Pipe Dreams: Aftermarket Exhausts

With today's systems, customers can get the sound, look & performance they crave...

This article originally appeared in the March 2024 issue of THE SHOP magazine.

Aftermarket exhausts create beautiful noise for enthusiasts who love to hear the results of power adders and other upgrades. Providing a signature sound that sets any vehicle apart, these systems let the world know what’s coming.

They can also be music to the ears of speed shops, allowing the creation of attractive performance packages and bringing smiles to the faces of satisfied clients.

An aftermarket staple, there’s still a lot to learn about these products, as today’s exhaust systems look to find their place among the complexities of modern vehicles while playing by ever-more-stringent emissions rules.

Shops need strong product knowledge, creativity and willing partners to make it all work. Thankfully, suppliers are ready to help meet your customers’ pipe dreams with hot products, sales tips and questions to ask to determine the right system for any project.

Borla dual-muffler system
Look at exhaust as both a standalone sale and as an add-on offering to other performance upgrades. (Photo courtesy Borla Performance Industries Inc.)


Shops new to exhaust system sales may feel pressured to present the perfect solution to every application in the blink of an eye.

At times, however, the transaction can take much longer.

“A common mistake made by shops when selling or installing performance exhaust systems is not spending enough time during the sales process to understand what the customer’s needs and wants are,” says Tim Sayers, muffler development manager for Borla Performance Industries Inc.

Knowing your products is also important, as not all aftermarket exhaust systems are created equal, says Jesse Kramer, vice president of marketing for AWE.

“Consumers fall in love with wide-open throttle (WOT) experiences, yet 90% of their driving is cruising or around town—so customers can become frustrated within days after the initial joy ride if they didn’t choose wisely,” he explains. “Make sure your customers are buying a system that is engineered with 180 Technology or a comparable drone-canceling technology, T304L stainless steel, and, ideally, support and backing from the manufacturer.”

The proper system may not always make the largest splash, advises Rich Waitas, senior manager/spokesman for MagnaFlow.

“Bigger is not always better, just like louder doesn’t always mean more performance,” he says.

SpeedFx exhaust system
A knowledgeable and skilled sales team enhances the overall customer experience. (Photo courtesy SpeedFX)

Sara Ford, marketing manager for SpeedFX, notes that shops sometimes overlook the importance of providing clear information about the exhaust installation process.

“Failing to communicate the complexity of installation or potential modifications required can lead to customer frustration and additional costs,” she warns. “To avoid these mistakes, it’s crucial for shops to engage in thorough consultations with customers, asking relevant questions about their preferences, vehicle use and budget. Clear communication ensures that customers make informed decisions, leading to a positive experience and satisfaction with their performance exhaust system purchase and installation.”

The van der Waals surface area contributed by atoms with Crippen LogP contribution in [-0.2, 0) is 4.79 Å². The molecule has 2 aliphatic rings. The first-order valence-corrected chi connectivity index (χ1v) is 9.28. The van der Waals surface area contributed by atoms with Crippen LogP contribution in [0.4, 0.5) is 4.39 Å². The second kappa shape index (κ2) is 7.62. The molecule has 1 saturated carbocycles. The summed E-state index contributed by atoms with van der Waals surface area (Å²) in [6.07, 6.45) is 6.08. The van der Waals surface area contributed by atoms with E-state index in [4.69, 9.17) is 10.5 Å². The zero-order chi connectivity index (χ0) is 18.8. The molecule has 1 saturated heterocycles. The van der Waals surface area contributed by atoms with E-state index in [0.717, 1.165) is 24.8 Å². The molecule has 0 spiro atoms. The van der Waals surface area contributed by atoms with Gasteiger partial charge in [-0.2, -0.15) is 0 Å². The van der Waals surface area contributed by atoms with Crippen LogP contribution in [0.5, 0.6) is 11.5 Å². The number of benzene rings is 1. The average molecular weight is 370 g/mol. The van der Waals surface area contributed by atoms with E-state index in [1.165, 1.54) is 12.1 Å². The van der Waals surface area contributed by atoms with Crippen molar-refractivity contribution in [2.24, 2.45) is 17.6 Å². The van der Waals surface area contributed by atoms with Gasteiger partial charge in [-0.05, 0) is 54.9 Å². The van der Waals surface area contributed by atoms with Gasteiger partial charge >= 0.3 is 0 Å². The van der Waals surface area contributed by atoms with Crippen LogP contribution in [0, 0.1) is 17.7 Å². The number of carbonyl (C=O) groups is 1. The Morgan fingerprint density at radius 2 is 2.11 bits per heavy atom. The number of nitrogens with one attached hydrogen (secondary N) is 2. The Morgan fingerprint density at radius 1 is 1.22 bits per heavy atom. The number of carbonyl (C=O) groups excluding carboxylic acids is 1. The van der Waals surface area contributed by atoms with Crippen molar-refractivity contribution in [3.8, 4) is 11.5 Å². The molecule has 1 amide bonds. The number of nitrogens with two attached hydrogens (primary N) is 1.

It’s important to remember that not all installation processes are the same, says Dave Gerard, president of Pypes Performance Exhaust.

“A lot of performance exhaust systems like our Early Muscle Car kits require installation from back to front, which bucks the trend when you are bending a system on the fly,” he says. “We have fixed locations and limited rotation for the tailpipes, so we build the adjustment into the X- or H-pipe in front of the mufflers.”

Aftermarket exhaust systems have sometimes been thought of as triple threats, delivering performance, sound and appearance upgrades. That’s not necessarily the case, however, for today’s highly regulated diesel trucks.

“Most customers don’t realize newer diesel truck exhaust systems will not make the truck louder or more aggressive or add horsepower/torque gains,” says John Gray, VP exhaust & exterior products, aFe POWER. “Most of the (truck’s) sound and performance are limited by the emissions control devices that are not legal to remove or tamper with. Adding a DPF-back system with a custom tip will give the truck a more aggressive, custom look, but it will not make a noticeable sound difference or provide performance gains.”

Alex Ortega, director of business development for Aero Exhaust, encourages shops to tackle requested installations, even from customers who buy their products elsewhere.

Pypes system
Supplier relationships are an important factor to success. (Photo courtesy Pypes Performance Exhaust)

“Most aftermarket cat-back systems are covered by a warranty that protects the customer’s investment against workmanship defects or early deterioration,” he says. “Letting the business walk away because the customer did not purchase the product from you is a mistake. Over the past decade, most shop owners have pivoted into other automotive segments. If you believe you have the luxury to refuse the business, your competition will tackle the job.”


Suppliers agree that asking the right questions will lead to finding the proper system for each application and make customers happy. A roundup of handy questions includes:

  • What is your budget?